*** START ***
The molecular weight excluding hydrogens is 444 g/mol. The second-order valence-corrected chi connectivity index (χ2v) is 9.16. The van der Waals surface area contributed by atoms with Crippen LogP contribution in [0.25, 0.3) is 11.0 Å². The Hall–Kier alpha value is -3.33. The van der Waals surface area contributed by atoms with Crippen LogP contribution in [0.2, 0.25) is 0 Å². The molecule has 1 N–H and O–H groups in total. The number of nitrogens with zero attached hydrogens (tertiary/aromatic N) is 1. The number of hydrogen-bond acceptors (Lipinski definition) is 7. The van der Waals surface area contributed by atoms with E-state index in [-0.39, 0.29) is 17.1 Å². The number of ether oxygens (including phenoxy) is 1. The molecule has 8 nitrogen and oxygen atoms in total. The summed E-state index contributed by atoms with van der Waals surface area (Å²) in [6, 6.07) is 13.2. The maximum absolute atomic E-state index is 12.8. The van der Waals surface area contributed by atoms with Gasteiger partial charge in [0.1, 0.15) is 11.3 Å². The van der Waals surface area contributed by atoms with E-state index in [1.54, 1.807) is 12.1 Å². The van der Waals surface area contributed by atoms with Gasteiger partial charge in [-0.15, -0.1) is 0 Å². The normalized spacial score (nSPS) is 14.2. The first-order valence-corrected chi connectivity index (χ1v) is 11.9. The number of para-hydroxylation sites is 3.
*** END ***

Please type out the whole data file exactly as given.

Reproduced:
The molecular weight excluding hydrogens is 444 g/mol. The second-order valence-corrected chi connectivity index (χ2v) is 9.16. The van der Waals surface area contributed by atoms with Crippen LogP contribution in [0.25, 0.3) is 11.0 Å². The Hall–Kier alpha value is -3.33. The van der Waals surface area contributed by atoms with Crippen LogP contribution in [0.2, 0.25) is 0 Å². The molecule has 1 N–H and O–H groups in total. The number of nitrogens with zero attached hydrogens (tertiary/aromatic N) is 1. The number of hydrogen-bond acceptors (Lipinski definition) is 7. The van der Waals surface area contributed by atoms with E-state index in [-0.39, 0.29) is 17.1 Å². The number of ether oxygens (including phenoxy) is 1. The molecule has 8 nitrogen and oxygen atoms in total. The summed E-state index contributed by atoms with van der Waals surface area (Å²) in [6, 6.07) is 13.2. The maximum absolute atomic E-state index is 12.8. The van der Waals surface area contributed by atoms with Gasteiger partial charge in [0.1, 0.15) is 11.3 Å². The van der Waals surface area contributed by atoms with E-state index in [1.54, 1.807) is 12.1 Å². The van der Waals surface area contributed by atoms with Gasteiger partial charge in [-0.15, -0.1) is 0 Å². The normalized spacial score (nSPS) is 14.2. The first-order valence-corrected chi connectivity index (χ1v) is 11.9. The number of para-hydroxylation sites is 3.